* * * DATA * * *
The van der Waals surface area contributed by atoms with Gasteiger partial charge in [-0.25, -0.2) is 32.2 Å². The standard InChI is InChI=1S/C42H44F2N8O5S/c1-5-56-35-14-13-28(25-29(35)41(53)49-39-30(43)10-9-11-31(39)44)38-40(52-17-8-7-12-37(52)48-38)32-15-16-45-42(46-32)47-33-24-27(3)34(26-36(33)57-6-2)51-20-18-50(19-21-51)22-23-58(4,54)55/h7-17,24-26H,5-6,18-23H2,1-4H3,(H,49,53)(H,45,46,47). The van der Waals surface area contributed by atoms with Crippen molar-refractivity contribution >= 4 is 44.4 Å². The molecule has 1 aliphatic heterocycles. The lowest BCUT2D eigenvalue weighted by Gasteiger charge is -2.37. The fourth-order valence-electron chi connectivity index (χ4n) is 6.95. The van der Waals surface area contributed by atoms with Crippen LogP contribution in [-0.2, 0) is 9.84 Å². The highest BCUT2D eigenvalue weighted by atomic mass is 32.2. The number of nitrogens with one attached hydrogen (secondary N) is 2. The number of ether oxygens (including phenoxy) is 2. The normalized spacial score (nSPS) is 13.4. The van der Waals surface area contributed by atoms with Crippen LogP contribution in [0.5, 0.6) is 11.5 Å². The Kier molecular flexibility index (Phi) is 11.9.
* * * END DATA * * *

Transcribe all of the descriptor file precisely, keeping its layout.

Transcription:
The van der Waals surface area contributed by atoms with Gasteiger partial charge in [-0.25, -0.2) is 32.2 Å². The standard InChI is InChI=1S/C42H44F2N8O5S/c1-5-56-35-14-13-28(25-29(35)41(53)49-39-30(43)10-9-11-31(39)44)38-40(52-17-8-7-12-37(52)48-38)32-15-16-45-42(46-32)47-33-24-27(3)34(26-36(33)57-6-2)51-20-18-50(19-21-51)22-23-58(4,54)55/h7-17,24-26H,5-6,18-23H2,1-4H3,(H,49,53)(H,45,46,47). The van der Waals surface area contributed by atoms with Crippen molar-refractivity contribution >= 4 is 44.4 Å². The molecule has 1 aliphatic heterocycles. The lowest BCUT2D eigenvalue weighted by Gasteiger charge is -2.37. The fourth-order valence-electron chi connectivity index (χ4n) is 6.95. The van der Waals surface area contributed by atoms with Crippen LogP contribution in [-0.2, 0) is 9.84 Å². The highest BCUT2D eigenvalue weighted by atomic mass is 32.2. The number of nitrogens with one attached hydrogen (secondary N) is 2. The number of ether oxygens (including phenoxy) is 2. The normalized spacial score (nSPS) is 13.4. The van der Waals surface area contributed by atoms with Crippen LogP contribution in [0.5, 0.6) is 11.5 Å². The Kier molecular flexibility index (Phi) is 11.9.